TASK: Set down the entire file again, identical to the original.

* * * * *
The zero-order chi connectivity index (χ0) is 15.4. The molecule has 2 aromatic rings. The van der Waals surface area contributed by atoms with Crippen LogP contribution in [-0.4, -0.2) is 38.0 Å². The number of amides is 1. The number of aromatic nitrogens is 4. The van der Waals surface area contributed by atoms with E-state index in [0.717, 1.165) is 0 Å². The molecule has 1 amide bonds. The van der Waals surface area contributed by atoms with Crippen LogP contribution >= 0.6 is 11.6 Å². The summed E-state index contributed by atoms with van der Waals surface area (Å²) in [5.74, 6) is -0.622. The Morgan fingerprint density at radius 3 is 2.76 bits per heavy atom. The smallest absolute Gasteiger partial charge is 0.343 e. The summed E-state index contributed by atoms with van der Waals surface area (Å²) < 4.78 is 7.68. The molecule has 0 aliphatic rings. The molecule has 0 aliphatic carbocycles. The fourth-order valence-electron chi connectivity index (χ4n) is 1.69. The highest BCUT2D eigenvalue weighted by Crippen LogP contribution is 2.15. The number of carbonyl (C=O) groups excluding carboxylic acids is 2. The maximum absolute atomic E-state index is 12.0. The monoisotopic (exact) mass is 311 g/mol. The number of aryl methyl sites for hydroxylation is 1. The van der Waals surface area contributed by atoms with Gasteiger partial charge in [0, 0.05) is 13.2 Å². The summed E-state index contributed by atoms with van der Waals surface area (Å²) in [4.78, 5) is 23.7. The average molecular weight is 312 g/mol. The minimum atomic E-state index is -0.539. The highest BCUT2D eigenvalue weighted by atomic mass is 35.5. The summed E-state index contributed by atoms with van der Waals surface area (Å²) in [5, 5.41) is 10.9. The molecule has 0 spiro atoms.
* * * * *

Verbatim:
The zero-order chi connectivity index (χ0) is 15.4. The molecule has 2 aromatic rings. The van der Waals surface area contributed by atoms with Crippen LogP contribution in [-0.4, -0.2) is 38.0 Å². The number of amides is 1. The number of aromatic nitrogens is 4. The van der Waals surface area contributed by atoms with E-state index in [0.717, 1.165) is 0 Å². The molecule has 1 amide bonds. The van der Waals surface area contributed by atoms with Crippen LogP contribution >= 0.6 is 11.6 Å². The summed E-state index contributed by atoms with van der Waals surface area (Å²) in [5.74, 6) is -0.622. The Morgan fingerprint density at radius 3 is 2.76 bits per heavy atom. The smallest absolute Gasteiger partial charge is 0.343 e. The summed E-state index contributed by atoms with van der Waals surface area (Å²) < 4.78 is 7.68. The molecule has 0 aliphatic rings. The molecule has 0 aliphatic carbocycles. The fourth-order valence-electron chi connectivity index (χ4n) is 1.69. The highest BCUT2D eigenvalue weighted by Crippen LogP contribution is 2.15. The number of carbonyl (C=O) groups excluding carboxylic acids is 2. The maximum absolute atomic E-state index is 12.0. The monoisotopic (exact) mass is 311 g/mol. The number of aryl methyl sites for hydroxylation is 1. The van der Waals surface area contributed by atoms with Gasteiger partial charge in [0, 0.05) is 13.2 Å². The summed E-state index contributed by atoms with van der Waals surface area (Å²) in [4.78, 5) is 23.7. The average molecular weight is 312 g/mol. The minimum atomic E-state index is -0.539. The highest BCUT2D eigenvalue weighted by atomic mass is 35.5. The summed E-state index contributed by atoms with van der Waals surface area (Å²) in [5, 5.41) is 10.9. The molecule has 0 spiro atoms.